By mimicking cells, MIT researcher designs electronic circuits for ultra-low-power and biomedical applications.
A single cell in the human body is approximately 10,000 times more energy-efficient than any nanoscale digital transistor, the fundamental building block of electronic chips. In one second, a cell performs about 10 million energy-consuming chemical reactions, which altogether require about one picowatt (one millionth millionth of a watt) of power.
MIT’s Rahul Sarpeshkar is now applying architectural principles from these ultra-energy-efficient cells to the design of low-power, highly parallel, hybrid analog-digital electronic circuits. Such circuits could one day be used to create ultra-fast supercomputers that predict complex cell responses to drugs. They may also help researchers to design synthetic genetic circuits in cells
In his new book, Ultra Low Power Bioelectronics (Cambridge University Press, 2010), Sarpeshkar outlines the deep underlying similarities between chemical reactions that occur in a cell and the flow of current through an analog electronic circuit. He discusses how biological cells perform reliable computation with unreliable components and noise (which refers to random variations in signals — whether electronic or genetic). Circuits built with similar design principles in the future can be made robust to electronic noise and unreliable electronic components while remaining highly energy efficient. Promising applications include image processors in cell phones or brain implants for the blind.
Sarpeshkar, an electrical engineer with many years of experience in designing low-power and biomedical circuits, has frequently turned his attention to finding and exploiting links between electronics and biology. In 2009, he designed a low-power radio chip that mimics the structure of the human cochlea to separate and process cell phone, Internet, radio and television signals more rapidly and with more energy efficiency than had been believed possible.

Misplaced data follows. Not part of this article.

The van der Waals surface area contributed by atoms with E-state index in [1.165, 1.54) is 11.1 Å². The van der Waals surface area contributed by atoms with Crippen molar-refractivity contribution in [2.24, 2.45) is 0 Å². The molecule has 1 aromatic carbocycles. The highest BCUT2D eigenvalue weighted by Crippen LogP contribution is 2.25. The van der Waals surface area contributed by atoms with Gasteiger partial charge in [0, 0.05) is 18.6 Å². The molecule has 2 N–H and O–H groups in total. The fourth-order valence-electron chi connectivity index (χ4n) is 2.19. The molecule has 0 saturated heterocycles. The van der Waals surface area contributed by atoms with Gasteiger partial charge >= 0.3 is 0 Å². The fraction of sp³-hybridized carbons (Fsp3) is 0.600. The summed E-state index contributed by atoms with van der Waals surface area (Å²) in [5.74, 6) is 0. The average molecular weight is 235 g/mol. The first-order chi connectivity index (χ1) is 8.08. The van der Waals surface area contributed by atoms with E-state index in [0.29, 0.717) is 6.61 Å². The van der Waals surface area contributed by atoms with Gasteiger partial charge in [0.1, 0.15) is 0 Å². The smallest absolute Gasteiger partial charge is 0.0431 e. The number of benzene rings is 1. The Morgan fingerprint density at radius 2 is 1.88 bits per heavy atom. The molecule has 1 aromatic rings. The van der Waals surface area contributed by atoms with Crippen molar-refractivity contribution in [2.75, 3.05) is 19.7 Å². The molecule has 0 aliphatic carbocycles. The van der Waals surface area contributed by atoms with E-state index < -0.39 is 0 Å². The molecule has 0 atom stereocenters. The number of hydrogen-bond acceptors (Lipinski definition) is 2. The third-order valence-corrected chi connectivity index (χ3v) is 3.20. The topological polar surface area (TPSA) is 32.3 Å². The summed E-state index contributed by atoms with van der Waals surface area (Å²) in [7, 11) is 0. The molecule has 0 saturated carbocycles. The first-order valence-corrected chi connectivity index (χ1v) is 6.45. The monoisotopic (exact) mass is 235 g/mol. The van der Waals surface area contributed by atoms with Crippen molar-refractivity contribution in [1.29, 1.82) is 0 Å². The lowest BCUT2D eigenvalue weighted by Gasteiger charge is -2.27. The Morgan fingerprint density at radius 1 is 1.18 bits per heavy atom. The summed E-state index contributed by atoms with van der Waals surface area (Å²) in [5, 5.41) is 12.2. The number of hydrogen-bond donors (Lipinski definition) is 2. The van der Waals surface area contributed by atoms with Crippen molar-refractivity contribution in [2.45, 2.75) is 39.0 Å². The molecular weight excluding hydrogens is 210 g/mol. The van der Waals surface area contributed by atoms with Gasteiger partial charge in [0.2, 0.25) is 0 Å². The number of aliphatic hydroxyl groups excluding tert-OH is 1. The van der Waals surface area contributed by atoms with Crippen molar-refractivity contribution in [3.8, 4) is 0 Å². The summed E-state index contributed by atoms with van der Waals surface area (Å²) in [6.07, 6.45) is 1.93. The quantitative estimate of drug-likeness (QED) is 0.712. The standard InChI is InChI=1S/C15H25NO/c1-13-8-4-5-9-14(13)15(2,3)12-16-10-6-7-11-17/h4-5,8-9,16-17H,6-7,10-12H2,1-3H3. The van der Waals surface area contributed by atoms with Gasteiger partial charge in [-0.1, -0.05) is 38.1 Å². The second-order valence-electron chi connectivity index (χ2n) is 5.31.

That chip, known as the RF (radio frequency) cochlea, is an example of “neuromorphic electronics,” a 20-year-old field founded by Carver Mead, Sarpeshkar’s thesis advisor at Caltech. Neuromorphic circuits mimic biological structures found in the nervous system, such as the cochlea, retina and brain cells.
Sarpeshkar’s expansion from neuromorphic to cytomorphic electronics is based on his analysis of the equations that govern the dynamics of chemical reactions and the flow of electrons through analog circuits. He has found that those equations, which predict the reaction’s (or circuit’s) behavior, are astonishingly similar, even in their noise properties.
Cells may be viewed as circuits that use molecules, ions, proteins and DNA instead of electrons and transistors. That analogy suggests that it should be possible to build electronic chips — what Sarpeshkar calls “cellular chemical computers” — that mimic chemical reactions very efficiently and on a very fast timescale.
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